Outside my office window as I write this, there is a lawn treatment service truck parked next door; on that motorized billboard there is a compelling brand promise: “Barefoot Approved.” The truck is clean, the technician looks professional, and the logo and graphics are appealing and stylish. This company has passively fulfilled several levels of brand acceptance, and I am not even in the market for their services.
Why not show a picture of a green lawn (or a shiny boardroom installation for that matter)? Good grief, everyone does that, and as a potential customer, that image adds very little to my decision process. I have no emotional connection to someone else’s lawn, nor is my primary goal to impress others with the uniform greenness of my landscaping. The brand message “barefoot approved” changes the criteria. It makes me want to enjoy my lawn. My bare feet are a much better judge of a successful outcome than my eyes. It’s an emotional customer experience moment.
Suddenly, I am a prospective buyer instead of just a target. I already expect this outcome to cost more than other providers simply because I want it more. If I were inclined to hire someone to feed my lawn, I might visit this company’s website. Or, I might go to a customer review aggregator, such as Angie’s List, to see if the ratings and comments are any good. My next step would be to contact the company and validate my perceptions, or more precisely, give the supplier the opportunity to support my first impressions. If all goes well, I will be paying a premium and expecting fantastic results. If they deliver, then this supplier will have my business for as long as my feet are happy, plus I will give them a nice review on Angie’s List.
Still think that marketing is an optional expense? Or that branding is just for big companies?
The important lesson here is that good branding leads with outcomes and not promises, processes, or platitudes. I like to say, “sell the end result and not the plan.” However, that outcome needs to be expressed in customer terms. Thinking about my lawn service example, they have probably spent considerable time and money to research the right ingredients and delivery systems to properly fertilize a lawn to achieve the intended results. Sure, I want lush and green, but to what end? So I can better enjoy my yard…with my bare feet. “Barefoot Approved” is a customer-centric outcome—something valuable to the buyer that might not be self-evident until it is cleverly identified and then connected back to the service.
Discovering what outcomes are important to your customers requires some basic market research. Do not succumb to the notion that you can derive what is valuable to the buyer through your own analysis. Needs and wants are not the opposite of complaints and concerns, which is where too many AV integrators start. There are a number of methodologies that can help you understand what excites your targeted segments. Traditional focus groups and individual interviews conducted by market research professionals will generate the best results. Online surveys can sometimes elicit useful perspectives of what your brand promise should be. Testimonials and accolades also contain clues about what really matters to customers. In any case, what you are looking for is the outcome with the most emotional impact. Do you know what a powerful and compelling outcome is for your customers?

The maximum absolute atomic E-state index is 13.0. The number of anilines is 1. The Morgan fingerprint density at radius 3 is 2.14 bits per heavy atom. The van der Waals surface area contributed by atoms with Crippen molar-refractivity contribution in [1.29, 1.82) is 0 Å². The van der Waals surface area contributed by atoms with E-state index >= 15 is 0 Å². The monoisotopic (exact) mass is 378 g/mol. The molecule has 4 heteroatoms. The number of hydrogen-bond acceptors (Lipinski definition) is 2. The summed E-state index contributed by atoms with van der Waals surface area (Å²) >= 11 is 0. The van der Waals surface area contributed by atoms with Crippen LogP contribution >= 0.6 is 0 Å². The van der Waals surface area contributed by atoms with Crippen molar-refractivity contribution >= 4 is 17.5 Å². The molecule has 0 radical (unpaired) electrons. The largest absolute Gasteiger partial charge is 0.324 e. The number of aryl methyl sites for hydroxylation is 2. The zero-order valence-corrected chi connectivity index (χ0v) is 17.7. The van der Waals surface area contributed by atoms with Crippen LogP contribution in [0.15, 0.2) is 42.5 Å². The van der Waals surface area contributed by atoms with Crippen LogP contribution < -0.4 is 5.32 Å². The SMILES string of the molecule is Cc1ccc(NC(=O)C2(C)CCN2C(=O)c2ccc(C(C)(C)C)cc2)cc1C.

Tom Stimson MBA, CTS is an expert on project-based selling and a thought leader for innovative business processes. Tom helps owners and management teams rediscover the fun and profit that comes from making better decisions about smarter goals. Since 2006, he has successfully advised over two hundred companies and organizations on business strategy, process, marketing, and sales. Email him at firstname.lastname@example.org.
Unpacking Brand Promises
Your brand promise doesn’t have to say anything about the product or service, which is a difficult concept for most stakeholders. It does, however, need to address an emotional fear, a personal need, or a desire for a powerful outcome. Here are a few examples that sound more like successful journeys than final destinations:
Martial Arts Studio: “Our Students Get Their Homework Done.” The brand promise suggests that the outcome of discipline in the dojo transfers to home and in school. Not only will the martial arts training teach a skill, it will enhance the student’s performance in other areas.
Auto Parts: “The Right Parts on the First Trip.” How many trips do you want to make to get the right part? Expert advice is the key to a great auto parts counter, and in the end, probably more important than price to the savvy mechanic. In the world of internet-enabled, self-service mistakes, this promise speaks volumes.
Home Repair and Remodeling: “It’s Like We Were Never There.” Why do customers hesitate to take on remodeling projects? Why do they dread letting contractors into their home? I think owners want the outcome, but fear the process. Can this company do it better? They are betting that this counter-intuitive promise will convince you that they are serious.
Generic corporate services promise: “Why hire us? Your job might depend upon it.” Are you brave enough to promise something that matters? Can you back it up with consistent, connected actions? Are your potential customers ready for something better?
In the end, your brand promise—no matter how well thought-out your strategy—is simply a collection of impressions to the buyer. It is not likely that you or I will come up with a succinct “Barefoot Approved” statement for our businesses. However, we can leave a lot of connected clues that will help customers overcome their fears and pursue their dream outcome.